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Supreme Court to Decide if Facebook Threats Are Form of Free Speech

What constitutes a serious threat and what is protected by free speech under the law? This is the issue under consideration by the Supreme Court this week and the decision they make will influence the landscape of social media in the years to come.

The case, Elonis vs. United States, follows a Pennsylvania man who, in 2010, estranged from his wife and children, began posting explicit and threatening material directly targeting her on his Facebook page.  His threats, including graphic descriptions of murdering and torturing his wife, led her to obtain a restraining order.

Elonis also made reference to killing the FBI agent investigating the case and threatened a school shooting at a kindergarten.  His defense revolves around free speech, with his lawyers claiming that he was merely venting his feelings about a broken marriage in a therapeutic manner.  His defense claims his writings should be protected in a manner akin to rap lyrics or other artistic expression.

Advocates for domestic violence victims are vocal that this is an opportunity for the justice system to send a clear message to perpetrators, and argue that Elonis crossed a clear line between song lyrics and conscious intimidation.  The court is set to decide.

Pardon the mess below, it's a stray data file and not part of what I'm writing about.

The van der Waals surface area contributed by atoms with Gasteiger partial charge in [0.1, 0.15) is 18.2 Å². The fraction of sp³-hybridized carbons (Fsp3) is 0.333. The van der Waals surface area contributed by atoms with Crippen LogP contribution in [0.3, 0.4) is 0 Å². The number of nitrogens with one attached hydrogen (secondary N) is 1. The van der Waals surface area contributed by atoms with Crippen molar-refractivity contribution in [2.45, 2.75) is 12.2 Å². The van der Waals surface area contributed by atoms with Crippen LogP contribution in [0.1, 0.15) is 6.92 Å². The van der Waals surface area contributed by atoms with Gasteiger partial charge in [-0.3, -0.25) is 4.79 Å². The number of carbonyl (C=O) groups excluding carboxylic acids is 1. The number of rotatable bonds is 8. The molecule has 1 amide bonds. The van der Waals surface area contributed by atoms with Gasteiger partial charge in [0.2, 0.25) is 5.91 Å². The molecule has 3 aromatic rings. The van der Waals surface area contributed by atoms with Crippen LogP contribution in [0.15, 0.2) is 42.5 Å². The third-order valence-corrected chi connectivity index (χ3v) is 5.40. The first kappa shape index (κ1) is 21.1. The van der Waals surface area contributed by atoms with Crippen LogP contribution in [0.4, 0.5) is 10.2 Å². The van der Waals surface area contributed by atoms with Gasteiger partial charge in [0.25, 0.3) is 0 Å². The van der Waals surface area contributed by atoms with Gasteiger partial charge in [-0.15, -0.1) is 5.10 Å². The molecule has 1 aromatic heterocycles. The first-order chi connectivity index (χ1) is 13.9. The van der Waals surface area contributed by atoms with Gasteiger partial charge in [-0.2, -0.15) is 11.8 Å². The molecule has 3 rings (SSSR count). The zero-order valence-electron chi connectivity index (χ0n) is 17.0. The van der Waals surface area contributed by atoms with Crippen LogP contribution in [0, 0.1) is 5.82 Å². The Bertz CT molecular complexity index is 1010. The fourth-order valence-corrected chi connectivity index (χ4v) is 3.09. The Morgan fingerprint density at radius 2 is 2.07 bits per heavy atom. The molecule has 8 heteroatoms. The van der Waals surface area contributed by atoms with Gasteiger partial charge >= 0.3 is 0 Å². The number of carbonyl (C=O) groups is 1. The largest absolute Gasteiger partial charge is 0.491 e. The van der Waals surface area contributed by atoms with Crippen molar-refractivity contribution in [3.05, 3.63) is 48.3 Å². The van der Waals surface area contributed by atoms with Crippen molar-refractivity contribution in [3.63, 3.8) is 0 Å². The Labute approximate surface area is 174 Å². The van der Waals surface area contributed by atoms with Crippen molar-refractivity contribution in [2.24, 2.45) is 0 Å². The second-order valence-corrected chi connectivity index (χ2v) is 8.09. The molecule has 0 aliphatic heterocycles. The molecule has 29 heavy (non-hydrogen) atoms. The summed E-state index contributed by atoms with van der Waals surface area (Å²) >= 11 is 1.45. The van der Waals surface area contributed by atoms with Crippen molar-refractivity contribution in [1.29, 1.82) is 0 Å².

The case is interesting in a number of areas, particularly because although the threats were made only in the digital realm, that is not what the case hinges on.  Elonis has already been convicted for the threats.  The lawyer for his appeal continues to claims that his intent was not to injure or intimidate, and therefore should be covered under free speech.

What constitutes a threat and the importance of intent in categorizing that has long been up for debate by trial lawyers, but Deputy Solicitor Gen. Michael Dreeben, the lawyer for the Justice Department, plans to argue that threats which seek to intimidate and threaten are serious crimes.  Another issue in play is intent - can serious and disturbing messages such as Elonis' be prosecuted if the intent to harm is unclear.

Justices Ginsburg, Alito, and Roberts have already made spoken in favor of upholding the previous conviction, but the court's decision and its full impact remain to be seen.

Sources:

LaTimes.com, "Supreme Court appears unlikely to protect Facebook threats," David Savage, 1 December 2014

cnn.com,  "Facebook threats case heard at Supreme Court," MK Mallonee and Pamela Brown, 1 December 2014

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